The Martha’s Vineyard Commission (MVC) held its first public hearing on the Edgartown lofts project Thursday before a room full of mostly neighborhood critics, who cited concerns about increased parking problems, traffic, and late night noise.

Boston based developer and seasonal Oak Bluffs resident Charles Hajjar proposes to build one three-bedroom apartment, eight two-bedroom apartments, and one one-bedroom apartment, a total of 20 bedrooms in the loft space of the Post Office Square complex, which now houses the Edgartown Post Office and several businesses.

The plan includes a reconfigured parking lot that would add 15 parking spots. The complex is located in the town’s BII business district and abuts the Dark Woods neighborhood and the Edgartown Park & Ride lot.

The MVC has scheduled a second public hearing on April 17.

Year-round rentals

The apartments are intended to be “reasonably priced” year-round rentals, Sean Murphy, an Edgartown lawyer representing Mr. Hajjar, told the commissioners Thursday night.

“What he does is apartment rentals,” Mr. Murphy told commissioners. “He doesn’t do high-end luxury housing, he doesn’t do condos, he just does apartments. The reason he chose this location, while it certainly has drawbacks, because of traffic and parking, is because of the smart growth principles that everybody stresses out here.”

Project engineer George Sourati of Vineyard Haven based Sourati Engineering Group, discussed the redesign of the Post Office Square parking lot.

“It’s a great improvement over the existing conditions,” Mr. Sourati said. “We’re getting 15 spaces, it’s a much safer parking lot. It works.”

Architect Charles Orlando presented commissioners with draft elevations and hand-drawn designs of the lofts and the lot.

The height of the structure will remain the same, and the apartments will be separated by “dormers” or wall separators, Mr. Orlando said. The proposal also includes planting 10 14-foot trees to mask two new exterior sets of stairs.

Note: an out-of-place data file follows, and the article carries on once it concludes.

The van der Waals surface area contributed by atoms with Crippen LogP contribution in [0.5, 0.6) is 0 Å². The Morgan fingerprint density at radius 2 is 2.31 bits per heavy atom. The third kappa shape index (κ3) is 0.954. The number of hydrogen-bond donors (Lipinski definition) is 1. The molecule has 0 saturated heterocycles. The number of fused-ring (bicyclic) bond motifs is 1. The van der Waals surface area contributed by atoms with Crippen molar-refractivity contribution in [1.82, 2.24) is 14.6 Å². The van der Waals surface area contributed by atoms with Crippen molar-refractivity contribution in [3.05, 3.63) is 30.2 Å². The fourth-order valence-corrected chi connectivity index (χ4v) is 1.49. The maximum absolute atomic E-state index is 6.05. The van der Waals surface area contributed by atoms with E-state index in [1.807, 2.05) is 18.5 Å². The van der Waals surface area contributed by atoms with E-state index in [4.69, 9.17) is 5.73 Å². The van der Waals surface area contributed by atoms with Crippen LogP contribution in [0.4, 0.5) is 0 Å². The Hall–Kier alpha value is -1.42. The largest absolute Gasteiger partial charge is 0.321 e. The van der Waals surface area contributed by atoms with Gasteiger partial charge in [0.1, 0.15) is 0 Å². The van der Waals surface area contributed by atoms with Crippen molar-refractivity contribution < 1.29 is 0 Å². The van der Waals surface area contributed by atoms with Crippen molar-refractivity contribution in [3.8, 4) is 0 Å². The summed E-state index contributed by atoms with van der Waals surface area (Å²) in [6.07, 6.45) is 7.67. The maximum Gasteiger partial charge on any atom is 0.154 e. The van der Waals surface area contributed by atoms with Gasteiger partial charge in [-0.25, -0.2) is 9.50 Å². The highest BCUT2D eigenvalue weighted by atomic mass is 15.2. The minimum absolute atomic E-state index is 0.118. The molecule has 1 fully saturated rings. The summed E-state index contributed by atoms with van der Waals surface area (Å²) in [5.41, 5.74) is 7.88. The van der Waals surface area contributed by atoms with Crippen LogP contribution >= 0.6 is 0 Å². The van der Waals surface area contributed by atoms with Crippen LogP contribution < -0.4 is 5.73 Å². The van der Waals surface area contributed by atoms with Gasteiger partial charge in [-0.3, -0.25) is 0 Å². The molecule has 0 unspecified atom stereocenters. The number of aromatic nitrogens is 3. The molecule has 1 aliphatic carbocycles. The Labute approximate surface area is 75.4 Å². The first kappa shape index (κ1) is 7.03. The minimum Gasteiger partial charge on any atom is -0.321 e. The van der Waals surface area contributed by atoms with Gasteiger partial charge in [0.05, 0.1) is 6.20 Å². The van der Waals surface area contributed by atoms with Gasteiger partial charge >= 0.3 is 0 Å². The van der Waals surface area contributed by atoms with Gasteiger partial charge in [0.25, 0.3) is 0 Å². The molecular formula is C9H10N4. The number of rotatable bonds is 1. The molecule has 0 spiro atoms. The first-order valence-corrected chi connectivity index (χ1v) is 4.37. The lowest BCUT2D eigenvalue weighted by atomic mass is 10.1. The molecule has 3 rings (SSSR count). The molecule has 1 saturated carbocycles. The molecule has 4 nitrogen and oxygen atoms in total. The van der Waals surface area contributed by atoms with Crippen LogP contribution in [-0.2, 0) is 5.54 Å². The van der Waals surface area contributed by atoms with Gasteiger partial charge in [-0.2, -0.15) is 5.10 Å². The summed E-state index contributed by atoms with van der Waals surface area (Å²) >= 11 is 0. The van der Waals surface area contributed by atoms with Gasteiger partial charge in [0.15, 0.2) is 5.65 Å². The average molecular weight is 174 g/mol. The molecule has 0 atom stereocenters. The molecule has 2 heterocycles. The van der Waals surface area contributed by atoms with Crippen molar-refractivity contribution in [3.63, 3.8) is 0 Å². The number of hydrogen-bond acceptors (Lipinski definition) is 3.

“The units are quite nice. They range from 900 to 1,400 square feet; they’re quite large,” Mr. Orlando said. “There’s going to be more insulation and more sound proofing between the retail space below and the housing units above.”

There are a total of 16 business units in the Post Office Square complex. Edgartown Meat & Fish and Granite Hardware operate in two of the buildings.

MVC, planning board views

Throughout the presentation, commissioners asked few questions.

Commissioner John Breckenridge of Oak Bluffs asked if there would be a space for children to play.

“We don’t anticipate children,” Mr. Murphy said. He said the complex isn’t family oriented. “We do not anticipate families. We anticipate younger couples. There’s not outdoor space here; it’s not really family oriented.”

Fred Hancock of Oak Bluffs asked about subletting restrictions on the year-round rentals.

Mr. Murphy said management would be onsite regularly. “If you rent from him (Mr. Hajjar) that’s it, there no subletting, you’re the tenant.”

Linda Sibley of West Tisbury, MVC hearing chairman, questioned how much space existed between the complex and Dark Woods Road.

Trip Barnes of Tisbury asked if the apartments might later become condos and be sold. The answer was no.

The Edgartown planning board has strongly endorsed the project.  In a letter to the MVC dated June 24, 2013, the planning board asked the MVC to waive a mandatory traffic study, stating that an earlier study was sufficient and that town boards were more than capable of reviewing the project and attaching conditions.

The planning board has come under fire from opponents of the project, a fact that planning board chairman Robert Sparks noted in his comments.